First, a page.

Been to Superstore lately? They have been selling “2nds” from the USA forever. The Americans get the nicest produce, Canada gets the crap…..

Food in Brazil is awesome. Produce is big, leafy and rich !!

#150 Ponzius Pilatuse on 07.12.16 at 12:55 pm

#134 dougalugaloo on 07.12.16 at 11:15 am
My advice on real estate in Vancouver bears repeating. Get out.

If you’ve made a windfall profit, take it and run.”

Garth…that is pretty big advice. Maybe you need blog piece of where exactly people should run to…..
———————
Cute. You must be new here.

#151 Shane on 07.12.16 at 12:57 pm

We were wrong again. This is getting frustrating. Now the Fed people say no more increases in rates in the USA for long long time. here is the link.

http://www.theglobeandmail.com/report-on-business/international-business/us-business/feds-bullard-sticks-with-single-interest-rate-hike-view/article30881011/

#152 Brazil ex-pat on 07.12.16 at 1:19 pm

#142 Shane on 07.12.16 at 12:57 pm
We were wrong again. This is getting frustrating. Now the Fed people say no more increases in rates in the USA for long long time. here is the link.

http://www.theglobeandmail.com/report-on-business/international-business/us-business/feds-bullard-sticks-with-single-interest-rate-hike-view/article30881011/

++++++++++++++++++++++++++++++++++++

Who is this “we”? Many of us have been saying NO RATE HIKES for a long time.

#153 Elizabeth on 07.12.16 at 1:25 pm

Just heard Garth on CBC’s Ontario Today responding to callers about home ownership. Kept thinking about the movie, The Big Short. Only a few outliers saw the likely outcome of the toxic financial instruments that were flying around. No one would listen, until it was too late. Like spitting in the wind. Is there a word that means both frustrating and sad?

#154 Mr. Frugal on 07.12.16 at 1:42 pm

#131 Neil Armstrong on 07.12.16 at 10:10 am
When you start telling people how to speak it’s not Canada any more. — Garth

Damn right. When basic human rights like this are threatened, I want Mr. Frugal especially to understand that violence is a last option to protect those rights. My great-grandfather and grandfather didn’t fight tyranny in the old days in Europe and Africa for nothing. There is no such thing as ‘proper’ English or French anyway. Languages change over time. You bigots, go ‘f-educate’ yourselves.

++++++++++++++++++++++++++++

I don’t know why you would bring my name into it. You are the one that came on here blabbing about how you want to hit people with your fists. Me, I’m just here to read Smoking Man’s posts and spread a little love along the way.

#155 Mr. Frugal on 07.12.16 at 1:52 pm

#124 Moron Face on 07.12.16 at 9:08 am
So let it be known that Friday July 8, 2016 was the top of the bond market. Sell your government bonds.

You obviously do not comprehend why an investor should hold bonds. — Garth

+++++++++++++++++++++++++++++++++

Bonds are dry powder to be used when stocks go on sale. For example, when Garth said that Brexit would result in the end of the world as we know it. That was an excellent time to cash in some bonds and buy the dip. Now that we’ve had a good run and the skies are blue once again, it might be a good time to sell a few equity ETFs and buy some bonds for the next K-Mart blue light special on stocks.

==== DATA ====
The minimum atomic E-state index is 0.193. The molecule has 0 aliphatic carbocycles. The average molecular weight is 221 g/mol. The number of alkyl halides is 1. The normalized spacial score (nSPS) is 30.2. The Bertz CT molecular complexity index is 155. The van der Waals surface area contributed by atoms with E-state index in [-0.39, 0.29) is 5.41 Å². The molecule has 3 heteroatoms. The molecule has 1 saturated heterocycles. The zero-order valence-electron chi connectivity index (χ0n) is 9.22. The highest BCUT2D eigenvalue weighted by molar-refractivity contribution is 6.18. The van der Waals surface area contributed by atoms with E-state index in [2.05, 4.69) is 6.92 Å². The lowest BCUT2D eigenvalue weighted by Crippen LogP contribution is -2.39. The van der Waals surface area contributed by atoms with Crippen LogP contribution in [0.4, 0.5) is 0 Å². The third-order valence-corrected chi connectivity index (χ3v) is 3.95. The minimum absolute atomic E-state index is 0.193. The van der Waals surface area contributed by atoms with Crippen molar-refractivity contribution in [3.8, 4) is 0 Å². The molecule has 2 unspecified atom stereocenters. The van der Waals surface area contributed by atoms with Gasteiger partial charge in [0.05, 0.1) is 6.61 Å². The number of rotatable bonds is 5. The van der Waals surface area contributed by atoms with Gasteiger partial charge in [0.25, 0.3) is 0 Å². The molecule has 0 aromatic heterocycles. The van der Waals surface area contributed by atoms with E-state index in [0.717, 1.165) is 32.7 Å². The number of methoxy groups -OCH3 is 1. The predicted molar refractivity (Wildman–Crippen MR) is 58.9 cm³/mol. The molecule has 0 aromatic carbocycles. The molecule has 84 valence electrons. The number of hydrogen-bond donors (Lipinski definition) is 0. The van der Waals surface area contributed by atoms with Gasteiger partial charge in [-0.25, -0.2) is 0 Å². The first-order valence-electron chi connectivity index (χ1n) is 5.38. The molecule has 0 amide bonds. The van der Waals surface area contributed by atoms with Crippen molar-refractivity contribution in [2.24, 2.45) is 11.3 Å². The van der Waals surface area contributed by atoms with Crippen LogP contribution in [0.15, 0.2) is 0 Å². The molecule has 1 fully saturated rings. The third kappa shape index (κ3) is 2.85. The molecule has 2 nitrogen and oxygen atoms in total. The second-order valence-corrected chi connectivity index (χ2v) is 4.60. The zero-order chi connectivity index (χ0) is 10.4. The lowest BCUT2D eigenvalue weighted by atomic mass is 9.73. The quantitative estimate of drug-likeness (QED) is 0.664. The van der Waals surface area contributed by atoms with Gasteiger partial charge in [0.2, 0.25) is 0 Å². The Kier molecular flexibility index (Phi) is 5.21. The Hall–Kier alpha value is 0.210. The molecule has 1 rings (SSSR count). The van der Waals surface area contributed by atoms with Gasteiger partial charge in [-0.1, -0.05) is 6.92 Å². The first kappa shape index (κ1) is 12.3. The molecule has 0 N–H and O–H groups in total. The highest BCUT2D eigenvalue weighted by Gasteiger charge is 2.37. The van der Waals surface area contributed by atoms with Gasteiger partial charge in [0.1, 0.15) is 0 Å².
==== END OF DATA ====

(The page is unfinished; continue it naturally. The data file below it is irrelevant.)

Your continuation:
My bet is that Donald Trump is elected in November and half of Wall Street has a seizure. That will be the time when you want to have a load of bonds and cash on hand to scoop up the bargains. But, that’s just my humble opinion.

Trump is unelectable and I said Brexit would penalize the British, not investors. I am correct, of course. — Garth

#156 Ace Goodheart on 07.12.16 at 1:59 pm

More signs we live in an upside-down investing world:

“Bill Gross, who built the world’s biggest bond fund at Pacific Investment Management Co. and is now at Denver-based Janus Capital Group Inc., has a similar perspective. “The sovereign bonds are not up my alley,” Gross said on Bloomberg Television last week. “It’s too risky.””
RE: #142 Balmuto:

Government bonds. Too risky. From the Bond King himself. And others:

http://www.bloomberg.com/news/articles/2016-07-12/eaton-vance-s-gaffney-joins-morgan-stanley-in-warning-on-bonds

He’s seeing it. Govt’s are going to start devaluing their currencies. Govt bonds are like cash. No underlying asset pool (just deferred taxes). They are directly linked to cash. They are unlike corporate bonds and equities, which are linked to the value of enterprises (and therefore not directly subject to currency devaluation).

Now is the time to carefully question what it is that gives one’s investments value. Governments produce nothing and they are like giant vacuum cleaners for money. They also print their own currencies, whose value is not linked to anything of substance.

I would say, people have to have a close look at what their monthly income is and consider whether or not it would be possible to purchase basic supplies, if the prices of food, say, doubled in 5 years. Or tripled.

#157 Tax on Empty Homes on 07.12.16 at 2:21 pm

If this couple leave the condo empty, it soon will be tax on empty homes. Double whammy.

http://www.theglobeandmail.com/real-estate/vancouver/bc-announces-changes-to-real-estate-market/article30852588/

#158 saskatoon on 07.12.16 at 2:39 pm

still holdin’ strong!

#159 Bottoms_Up on 07.12.16 at 2:41 pm

Garth you rocked the CBC Q+A session, nicely done! Some good questions were asked, and you provided direct, informative answers.

But the CBCers tweeted me to death afterwards. — Garth

#160 @tax on empty homes on 07.12.16 at 2:50 pm

I can rent my home for a month to relatives for $1 every six months.

Now what you going to legally to me? These laws are to shut up the renters, while doing nothing ;)

#161 @tax on empty homes on 07.12.16 at 2:51 pm